89% of organisations plan to increase their mobile workers in the next two yearsThe two bodies did indeed find there was consensus, with as many as 89 per cent of organisations planning to increase their mobile workforce in the next two years. But they confirmed that the nature of global mobility was changing, reflecting an increasingly complex global economic environment.The top three challenges for employers are cost pressures, compliance and programme complexity, while family remains the top concern for employees.
80% of Millennials want to work outside their home country at some point during their career
Future trends“Fortunately, there are plenty of skilled workers willing to meet the demand for global talent,” explained Steve Cryne. “Our joint survey found that most Millennials are eager to complete a mobility experience in the first six years of their career. Interestingly, 71 per cent of female Millennials want to work abroad, but they only represent 20 per cent of the current international mobility population. This disconnect makes for a strong argument for better talent engagement.”This underlines Re:locate’s commitment to keeping the development of women leaders at the top of the agenda and ensuring that what female assignees need in order to obtain global experience is highlighted. The support of Millennials has been topical for quite some time, but the value of older, more experienced, workers should not be overlooked, and nor should diversity and the importance of cultural awareness in managing global teams.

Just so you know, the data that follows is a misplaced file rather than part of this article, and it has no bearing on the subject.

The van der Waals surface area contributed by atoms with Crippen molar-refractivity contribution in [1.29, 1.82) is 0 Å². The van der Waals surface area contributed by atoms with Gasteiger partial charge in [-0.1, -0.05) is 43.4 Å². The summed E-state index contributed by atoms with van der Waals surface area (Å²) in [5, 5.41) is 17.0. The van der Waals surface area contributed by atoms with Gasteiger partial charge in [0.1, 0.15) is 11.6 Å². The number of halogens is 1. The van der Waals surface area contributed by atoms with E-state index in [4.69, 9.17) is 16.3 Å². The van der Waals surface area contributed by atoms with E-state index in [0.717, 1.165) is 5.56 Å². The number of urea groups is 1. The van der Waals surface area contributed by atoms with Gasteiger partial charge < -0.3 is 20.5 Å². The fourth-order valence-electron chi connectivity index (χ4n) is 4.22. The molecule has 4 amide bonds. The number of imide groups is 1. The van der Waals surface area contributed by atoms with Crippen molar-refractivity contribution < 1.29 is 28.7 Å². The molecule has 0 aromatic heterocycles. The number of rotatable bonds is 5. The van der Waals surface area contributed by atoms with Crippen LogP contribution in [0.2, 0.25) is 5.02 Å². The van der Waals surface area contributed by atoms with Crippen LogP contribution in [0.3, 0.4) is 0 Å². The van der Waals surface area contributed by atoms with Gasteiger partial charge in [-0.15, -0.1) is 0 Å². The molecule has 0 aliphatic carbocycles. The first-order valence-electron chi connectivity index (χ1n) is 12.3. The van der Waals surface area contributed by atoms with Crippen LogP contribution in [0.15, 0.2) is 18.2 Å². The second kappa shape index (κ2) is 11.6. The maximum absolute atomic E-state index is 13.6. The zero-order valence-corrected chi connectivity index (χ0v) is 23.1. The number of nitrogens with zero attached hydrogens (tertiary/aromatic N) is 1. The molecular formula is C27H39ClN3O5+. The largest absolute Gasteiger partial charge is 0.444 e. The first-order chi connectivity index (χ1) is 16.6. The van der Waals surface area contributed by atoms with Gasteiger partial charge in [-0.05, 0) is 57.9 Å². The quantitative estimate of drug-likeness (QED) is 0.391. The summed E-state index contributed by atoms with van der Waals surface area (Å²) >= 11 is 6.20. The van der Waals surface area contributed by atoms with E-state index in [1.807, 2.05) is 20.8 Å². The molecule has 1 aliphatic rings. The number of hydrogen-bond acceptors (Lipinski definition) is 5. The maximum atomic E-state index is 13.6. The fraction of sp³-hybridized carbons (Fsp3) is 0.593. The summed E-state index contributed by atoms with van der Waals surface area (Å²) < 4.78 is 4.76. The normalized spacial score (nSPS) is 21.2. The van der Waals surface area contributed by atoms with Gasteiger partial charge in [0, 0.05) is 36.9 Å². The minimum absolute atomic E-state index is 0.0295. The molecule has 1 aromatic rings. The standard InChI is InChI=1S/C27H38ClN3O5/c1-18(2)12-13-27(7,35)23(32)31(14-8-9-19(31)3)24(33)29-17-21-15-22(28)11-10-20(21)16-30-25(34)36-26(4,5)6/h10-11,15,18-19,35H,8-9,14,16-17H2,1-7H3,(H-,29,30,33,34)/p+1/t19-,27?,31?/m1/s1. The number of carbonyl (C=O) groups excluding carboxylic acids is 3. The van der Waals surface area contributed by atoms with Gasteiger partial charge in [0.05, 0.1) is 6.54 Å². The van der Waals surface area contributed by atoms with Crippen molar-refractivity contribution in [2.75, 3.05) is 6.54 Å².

Proving mobility’s ROIThe old chestnut of proving the return on investment of mobility was certainly evident in the research. Steve Cryne revealed that all the surveys that asked about tracking, evaluating, and other elements related to ROI clearly showed that organisations were not excelling in this area.Survey after survey stacked the evidence, from PwC’s Moving People with Purpose report, which says that three in four respondents expect to be measuring return on investment from mobility in two years’ time, compared with just 9 per cent who do this today, to Brookfield’s respected annual report, which, in 2015, had the enlightened and on-trend title of Mindful Mobility. This set the tone by finding that 95 per cent of companies don’t measure international assignment ROI; respondents simply aren’t sure how to.However, the CERC and EuRA survey of surveys powerfully shows that the opportunity is there for managers to make evidence-informed decisions. This is just the ammunition global mobility professionals need if they are to influence stakeholders.Steve Cryne pulled together some pretty strong evidence, including the Strategic Global Mobility Report. “Big data and data analytics are beginning to help drive new, informed decision-making in mobility and make those returns more evident… This actionable insight is helping companies forge better decisions regarding cost management, reducing loss of talent after repatriation, policy development, and global workforce planning.”He also cited EY’s Global Mobility Effectiveness Survey, which says, “Mobility professionals are well aware of the substantial costs involved to keep talent moving. It is increasingly true that the wider business questions why the costs of mobility are so high in its focus on the bottom line. Therefore, to determine ROI, companies need to know what they’re intending to achieve through facilitating mobility.”